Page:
Tuesday, August 08, 2006

Chatham residents block Alcoa tests

August 8, 2006

A GROUP of residents in Chatham Village, where ALCOA plans to build an aluminium smelter plant, blocked company officials from carrying out soil tests yesterday. Officials from an agent of ALCOA and Trintoplan went to Food Crop Road, Chatham Village, to conduct geo-physical tests.

Fitzroy Beache, president of the Chatham/Cap de Ville Environment Protection Group, arrived at the site at about 8 am.

Within minutes, an estimated 50 residents gathered behind the Chatham Youth Camp. Personnel from Trintoplan were forced to bid a hasty retreat, Newsday was told, after they were confronted by the residents. Trintoplan’s engineer Adesh Surujnath confirmed the incident but declined to say what happened.

Currently embroiled in objections against ALCOA’s construction of the plant on 600 acres, the Chatham/Cap de Ville Environment Protection Group recently retained Ramesh Lawrence Maharaj to take legal action against the project on the grounds of environmental hazard.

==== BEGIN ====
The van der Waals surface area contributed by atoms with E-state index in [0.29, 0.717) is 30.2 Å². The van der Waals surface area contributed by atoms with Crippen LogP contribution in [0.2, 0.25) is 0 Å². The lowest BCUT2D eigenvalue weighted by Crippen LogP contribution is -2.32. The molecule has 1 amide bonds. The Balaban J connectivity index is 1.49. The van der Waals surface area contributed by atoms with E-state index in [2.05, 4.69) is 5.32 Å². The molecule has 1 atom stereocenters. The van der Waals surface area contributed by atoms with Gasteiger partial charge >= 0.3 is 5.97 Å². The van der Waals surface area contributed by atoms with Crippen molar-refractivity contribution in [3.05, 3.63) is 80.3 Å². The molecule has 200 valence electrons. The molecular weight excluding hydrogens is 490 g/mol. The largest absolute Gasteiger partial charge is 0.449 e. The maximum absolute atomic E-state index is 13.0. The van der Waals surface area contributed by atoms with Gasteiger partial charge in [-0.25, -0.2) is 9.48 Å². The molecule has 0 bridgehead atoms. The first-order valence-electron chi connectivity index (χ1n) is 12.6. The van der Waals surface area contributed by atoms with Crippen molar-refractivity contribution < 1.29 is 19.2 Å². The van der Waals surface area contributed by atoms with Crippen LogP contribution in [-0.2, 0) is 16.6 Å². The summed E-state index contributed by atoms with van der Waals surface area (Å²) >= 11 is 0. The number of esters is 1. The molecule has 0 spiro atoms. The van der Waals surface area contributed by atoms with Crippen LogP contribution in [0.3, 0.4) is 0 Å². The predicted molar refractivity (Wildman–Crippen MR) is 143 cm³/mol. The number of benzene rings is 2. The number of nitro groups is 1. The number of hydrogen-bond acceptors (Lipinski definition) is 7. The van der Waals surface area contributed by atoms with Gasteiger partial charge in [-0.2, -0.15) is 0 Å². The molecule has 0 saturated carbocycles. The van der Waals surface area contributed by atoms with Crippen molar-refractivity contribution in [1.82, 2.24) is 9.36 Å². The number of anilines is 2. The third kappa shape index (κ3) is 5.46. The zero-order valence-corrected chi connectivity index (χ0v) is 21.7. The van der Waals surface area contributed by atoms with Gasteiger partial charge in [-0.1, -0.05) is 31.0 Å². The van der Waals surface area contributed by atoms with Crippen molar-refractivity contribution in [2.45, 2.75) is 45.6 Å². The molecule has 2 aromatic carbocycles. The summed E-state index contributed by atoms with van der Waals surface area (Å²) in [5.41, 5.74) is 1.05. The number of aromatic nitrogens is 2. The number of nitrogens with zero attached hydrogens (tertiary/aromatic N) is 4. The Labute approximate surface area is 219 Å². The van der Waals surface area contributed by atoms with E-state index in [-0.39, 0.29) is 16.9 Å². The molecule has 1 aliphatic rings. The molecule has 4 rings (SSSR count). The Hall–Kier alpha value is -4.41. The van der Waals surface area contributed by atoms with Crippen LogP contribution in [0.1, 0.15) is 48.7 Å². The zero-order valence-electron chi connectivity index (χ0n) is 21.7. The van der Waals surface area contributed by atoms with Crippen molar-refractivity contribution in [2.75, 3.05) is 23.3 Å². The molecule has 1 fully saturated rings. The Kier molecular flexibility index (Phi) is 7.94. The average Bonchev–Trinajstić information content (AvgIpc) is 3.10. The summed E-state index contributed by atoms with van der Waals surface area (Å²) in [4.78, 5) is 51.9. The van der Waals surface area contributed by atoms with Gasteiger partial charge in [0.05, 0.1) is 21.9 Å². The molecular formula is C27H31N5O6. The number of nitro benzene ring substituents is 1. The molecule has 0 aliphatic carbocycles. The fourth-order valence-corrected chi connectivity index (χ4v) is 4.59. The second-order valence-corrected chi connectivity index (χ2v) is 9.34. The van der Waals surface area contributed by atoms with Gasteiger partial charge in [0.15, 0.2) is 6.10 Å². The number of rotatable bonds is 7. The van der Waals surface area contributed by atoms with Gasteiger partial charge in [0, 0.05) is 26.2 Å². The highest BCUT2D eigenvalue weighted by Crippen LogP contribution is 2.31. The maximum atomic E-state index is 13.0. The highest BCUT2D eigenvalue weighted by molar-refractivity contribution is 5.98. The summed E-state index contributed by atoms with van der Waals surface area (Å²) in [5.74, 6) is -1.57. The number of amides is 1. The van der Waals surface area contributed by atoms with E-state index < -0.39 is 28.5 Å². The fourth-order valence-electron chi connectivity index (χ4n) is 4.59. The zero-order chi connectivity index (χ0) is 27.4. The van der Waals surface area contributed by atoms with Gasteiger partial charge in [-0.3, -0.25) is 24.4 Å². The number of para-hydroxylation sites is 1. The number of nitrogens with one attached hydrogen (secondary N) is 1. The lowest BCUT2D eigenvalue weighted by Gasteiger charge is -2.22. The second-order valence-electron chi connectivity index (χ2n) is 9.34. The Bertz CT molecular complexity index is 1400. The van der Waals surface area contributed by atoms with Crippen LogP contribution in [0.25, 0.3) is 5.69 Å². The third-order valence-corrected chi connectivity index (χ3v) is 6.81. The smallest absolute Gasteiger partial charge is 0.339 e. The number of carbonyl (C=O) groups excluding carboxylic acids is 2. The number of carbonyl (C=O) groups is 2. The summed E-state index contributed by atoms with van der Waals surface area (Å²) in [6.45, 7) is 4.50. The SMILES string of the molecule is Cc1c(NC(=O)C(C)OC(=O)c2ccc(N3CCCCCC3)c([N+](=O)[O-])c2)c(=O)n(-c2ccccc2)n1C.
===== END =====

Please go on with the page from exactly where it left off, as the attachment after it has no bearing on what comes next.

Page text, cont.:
Yesterday’s site visit was to continue geo-physical tests undertaken by Trintoplan and US-based Malcolm Pierre, on behalf of ALCOA.

On site yesterday were Surujnath, Trintoplan’s fields operations manager, Hugh Nurse, and officials of Malcolm Pierre.

Newsday was told that the exercise also involve assessing potential damage to farmers’ crops and a valuation of infrastructure.

Beache told Newsday residents confronted the officials about an arranged meeting they had not kept with the Chatham/Cap de Ville Environment Protection Group. The planned meeting, Beache added, was for an update on ALCOA’s plans.

“They were unable to say,” Beache said, “and we decided that not until we are given an update, will any work go on here.”

Beache told Newsday that the officials left the area after the residents demanded they must be told of ALCOA’s plans for the coming weeks and months.


Blogger Professor Zero said...

great job here :-)

9:57 PM  

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